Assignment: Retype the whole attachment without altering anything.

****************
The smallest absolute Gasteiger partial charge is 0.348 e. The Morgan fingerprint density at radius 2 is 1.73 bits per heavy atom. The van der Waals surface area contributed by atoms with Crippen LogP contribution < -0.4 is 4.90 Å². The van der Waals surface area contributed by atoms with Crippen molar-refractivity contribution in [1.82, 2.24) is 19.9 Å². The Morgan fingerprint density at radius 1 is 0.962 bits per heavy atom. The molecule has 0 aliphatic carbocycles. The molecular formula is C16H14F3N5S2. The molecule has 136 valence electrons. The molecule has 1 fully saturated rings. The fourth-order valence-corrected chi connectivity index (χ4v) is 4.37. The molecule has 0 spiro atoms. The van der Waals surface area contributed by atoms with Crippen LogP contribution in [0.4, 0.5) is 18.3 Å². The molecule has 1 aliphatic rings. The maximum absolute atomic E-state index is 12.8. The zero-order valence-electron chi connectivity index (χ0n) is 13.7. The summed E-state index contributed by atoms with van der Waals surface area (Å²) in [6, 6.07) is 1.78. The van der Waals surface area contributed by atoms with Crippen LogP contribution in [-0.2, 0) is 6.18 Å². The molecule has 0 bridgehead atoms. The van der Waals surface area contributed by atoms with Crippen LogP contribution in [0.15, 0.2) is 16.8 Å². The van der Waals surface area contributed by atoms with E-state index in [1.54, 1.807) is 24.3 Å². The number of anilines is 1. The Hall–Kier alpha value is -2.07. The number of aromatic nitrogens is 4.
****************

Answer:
The smallest absolute Gasteiger partial charge is 0.348 e. The Morgan fingerprint density at radius 2 is 1.73 bits per heavy atom. The van der Waals surface area contributed by atoms with Crippen LogP contribution < -0.4 is 4.90 Å². The van der Waals surface area contributed by atoms with Crippen molar-refractivity contribution in [1.82, 2.24) is 19.9 Å². The Morgan fingerprint density at radius 1 is 0.962 bits per heavy atom. The molecule has 0 aliphatic carbocycles. The molecular formula is C16H14F3N5S2. The molecule has 136 valence electrons. The molecule has 1 fully saturated rings. The fourth-order valence-corrected chi connectivity index (χ4v) is 4.37. The molecule has 0 spiro atoms. The van der Waals surface area contributed by atoms with Crippen LogP contribution in [0.4, 0.5) is 18.3 Å². The molecule has 1 aliphatic rings. The maximum absolute atomic E-state index is 12.8. The zero-order valence-electron chi connectivity index (χ0n) is 13.7. The summed E-state index contributed by atoms with van der Waals surface area (Å²) in [6, 6.07) is 1.78. The van der Waals surface area contributed by atoms with Crippen LogP contribution in [-0.2, 0) is 6.18 Å². The molecule has 0 bridgehead atoms. The van der Waals surface area contributed by atoms with Crippen LogP contribution in [0.15, 0.2) is 16.8 Å². The van der Waals surface area contributed by atoms with E-state index in [1.54, 1.807) is 24.3 Å². The number of anilines is 1. The Hall–Kier alpha value is -2.07. The number of aromatic nitrogens is 4.